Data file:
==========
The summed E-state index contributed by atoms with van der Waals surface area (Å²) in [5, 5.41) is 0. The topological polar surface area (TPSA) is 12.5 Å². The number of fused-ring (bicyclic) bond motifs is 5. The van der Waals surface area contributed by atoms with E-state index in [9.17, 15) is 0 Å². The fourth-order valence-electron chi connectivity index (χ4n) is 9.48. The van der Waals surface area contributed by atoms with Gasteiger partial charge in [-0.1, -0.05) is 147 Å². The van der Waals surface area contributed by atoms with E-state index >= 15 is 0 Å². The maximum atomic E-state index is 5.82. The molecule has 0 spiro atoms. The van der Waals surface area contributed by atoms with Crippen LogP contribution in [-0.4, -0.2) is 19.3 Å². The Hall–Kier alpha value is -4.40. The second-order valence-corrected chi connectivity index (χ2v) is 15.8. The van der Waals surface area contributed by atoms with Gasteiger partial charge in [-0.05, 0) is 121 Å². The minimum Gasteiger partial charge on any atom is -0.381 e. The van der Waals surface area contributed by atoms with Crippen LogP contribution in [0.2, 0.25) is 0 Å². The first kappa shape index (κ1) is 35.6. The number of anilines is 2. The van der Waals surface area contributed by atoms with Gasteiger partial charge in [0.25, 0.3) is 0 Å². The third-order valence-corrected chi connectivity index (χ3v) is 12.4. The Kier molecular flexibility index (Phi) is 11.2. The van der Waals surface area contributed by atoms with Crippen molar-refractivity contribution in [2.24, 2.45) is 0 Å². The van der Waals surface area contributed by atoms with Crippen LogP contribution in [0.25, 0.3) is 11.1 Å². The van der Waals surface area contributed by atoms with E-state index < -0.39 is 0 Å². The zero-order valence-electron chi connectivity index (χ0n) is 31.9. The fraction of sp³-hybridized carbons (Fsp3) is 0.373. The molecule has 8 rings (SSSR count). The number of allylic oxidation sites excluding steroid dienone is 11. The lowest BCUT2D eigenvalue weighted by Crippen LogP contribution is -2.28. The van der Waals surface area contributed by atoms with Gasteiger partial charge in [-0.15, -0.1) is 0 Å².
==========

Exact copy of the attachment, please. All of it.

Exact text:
The summed E-state index contributed by atoms with van der Waals surface area (Å²) in [5, 5.41) is 0. The topological polar surface area (TPSA) is 12.5 Å². The number of fused-ring (bicyclic) bond motifs is 5. The van der Waals surface area contributed by atoms with E-state index in [9.17, 15) is 0 Å². The fourth-order valence-electron chi connectivity index (χ4n) is 9.48. The van der Waals surface area contributed by atoms with Gasteiger partial charge in [-0.1, -0.05) is 147 Å². The van der Waals surface area contributed by atoms with E-state index >= 15 is 0 Å². The maximum atomic E-state index is 5.82. The molecule has 0 spiro atoms. The van der Waals surface area contributed by atoms with Crippen LogP contribution in [-0.4, -0.2) is 19.3 Å². The Hall–Kier alpha value is -4.40. The second-order valence-corrected chi connectivity index (χ2v) is 15.8. The van der Waals surface area contributed by atoms with Gasteiger partial charge in [-0.05, 0) is 121 Å². The minimum Gasteiger partial charge on any atom is -0.381 e. The van der Waals surface area contributed by atoms with Crippen LogP contribution in [0.2, 0.25) is 0 Å². The first kappa shape index (κ1) is 35.6. The number of anilines is 2. The van der Waals surface area contributed by atoms with Gasteiger partial charge in [0.25, 0.3) is 0 Å². The third-order valence-corrected chi connectivity index (χ3v) is 12.4. The Kier molecular flexibility index (Phi) is 11.2. The van der Waals surface area contributed by atoms with Crippen molar-refractivity contribution in [2.24, 2.45) is 0 Å². The van der Waals surface area contributed by atoms with Crippen LogP contribution in [0.25, 0.3) is 11.1 Å². The van der Waals surface area contributed by atoms with E-state index < -0.39 is 0 Å². The zero-order valence-electron chi connectivity index (χ0n) is 31.9. The fraction of sp³-hybridized carbons (Fsp3) is 0.373. The molecule has 8 rings (SSSR count). The number of allylic oxidation sites excluding steroid dienone is 11. The lowest BCUT2D eigenvalue weighted by Crippen LogP contribution is -2.28. The van der Waals surface area contributed by atoms with Gasteiger partial charge in [-0.15, -0.1) is 0 Å².